Tunable single-mode lasing on a high-Q resonator

“Coherent combined polygon mode for ultranarrow-linewidth, single-frequency microdisk laser”

Crystalline lithium niobate (LN) is considered the “silicon of photonics” because of its outstanding optical properties, including a broad transparency window and high piezoelectric, acousto-optic, second-order nonlinear, and electro-optic coefficients, which are critical for photonic integrated circuit (PIC) applications. Recent breakthroughs in nanofabrication technology facilitate a variety of high-performance integrated photonic devices on thin-film LN, such as ultrafast electro-optic modulators, broadband optical frequency combs, and high-efficiency optical frequency convertors.

As an indispensable component for PICs, on-chip microlasers have recently been realized on a rare-earth-doped LN chip at various wavelength bands (~1550 nm and 1030 nm). To enable many applications—ranging from lidar to metrology—the LN microlasers should operate with ultranarrow linewidths and high wavelength tunability.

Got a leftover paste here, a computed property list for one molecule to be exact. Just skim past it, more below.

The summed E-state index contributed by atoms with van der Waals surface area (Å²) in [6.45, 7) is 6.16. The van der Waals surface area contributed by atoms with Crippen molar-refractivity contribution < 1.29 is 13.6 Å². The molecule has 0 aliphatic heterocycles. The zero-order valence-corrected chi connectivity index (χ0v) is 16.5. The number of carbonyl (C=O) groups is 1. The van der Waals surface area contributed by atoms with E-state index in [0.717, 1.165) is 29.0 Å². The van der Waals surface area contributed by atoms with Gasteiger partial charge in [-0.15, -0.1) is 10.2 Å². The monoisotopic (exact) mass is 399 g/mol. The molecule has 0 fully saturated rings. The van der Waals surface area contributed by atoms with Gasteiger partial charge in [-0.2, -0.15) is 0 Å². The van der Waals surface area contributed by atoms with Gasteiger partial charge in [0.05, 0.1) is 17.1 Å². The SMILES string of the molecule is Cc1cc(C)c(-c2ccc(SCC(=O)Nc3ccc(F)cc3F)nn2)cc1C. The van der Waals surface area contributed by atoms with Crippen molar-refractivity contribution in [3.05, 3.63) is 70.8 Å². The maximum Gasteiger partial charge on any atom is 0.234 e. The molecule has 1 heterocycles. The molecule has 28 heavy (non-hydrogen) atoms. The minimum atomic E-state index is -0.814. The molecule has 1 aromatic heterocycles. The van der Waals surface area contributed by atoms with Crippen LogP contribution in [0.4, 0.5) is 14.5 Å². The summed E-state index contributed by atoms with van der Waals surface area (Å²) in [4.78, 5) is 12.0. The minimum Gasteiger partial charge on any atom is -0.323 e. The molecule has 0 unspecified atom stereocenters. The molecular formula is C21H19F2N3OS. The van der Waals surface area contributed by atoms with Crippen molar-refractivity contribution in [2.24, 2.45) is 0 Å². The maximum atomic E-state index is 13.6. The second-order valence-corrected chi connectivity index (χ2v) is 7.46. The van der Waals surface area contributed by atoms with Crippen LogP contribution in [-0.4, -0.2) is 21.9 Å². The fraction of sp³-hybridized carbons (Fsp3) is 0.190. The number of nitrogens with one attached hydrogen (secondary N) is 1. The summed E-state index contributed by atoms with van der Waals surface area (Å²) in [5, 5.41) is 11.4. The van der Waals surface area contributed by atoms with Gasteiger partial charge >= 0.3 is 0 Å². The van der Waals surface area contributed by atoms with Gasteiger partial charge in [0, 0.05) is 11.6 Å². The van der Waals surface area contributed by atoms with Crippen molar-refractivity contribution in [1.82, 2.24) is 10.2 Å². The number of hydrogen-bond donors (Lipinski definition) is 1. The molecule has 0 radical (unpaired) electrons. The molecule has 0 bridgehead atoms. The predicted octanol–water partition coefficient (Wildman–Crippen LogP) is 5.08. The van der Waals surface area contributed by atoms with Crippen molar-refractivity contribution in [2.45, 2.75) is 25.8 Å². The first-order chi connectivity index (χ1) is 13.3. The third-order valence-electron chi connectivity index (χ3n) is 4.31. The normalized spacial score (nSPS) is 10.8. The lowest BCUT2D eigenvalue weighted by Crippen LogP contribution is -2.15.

A high Q factor is a key parameter. According to the Schawlow–Townes theory, increasing the Q factor will lead to quadratic reduction of a microlaser linewidth. The highest Q factors demonstrated to date are those of whispering gallery mode (WGM) microcavities where light confinement is achieved by the continuous total internal reflection around the smooth circular periphery. However, the dense WGMs within the optical gain bandwidth usually give rise to multimode lasing in the microcavity. In principle, single-mode lasing can be achieved by reducing the size of the WGM microcavity, owing to the broadening of the free spectral range (FSR). Unfortunately, such a strategy inevitably leads to increased radiation loss, which is unfavorable for laser generation. So it remains a challenge to achieve single-mode lasing on a single-microdisk resonator.

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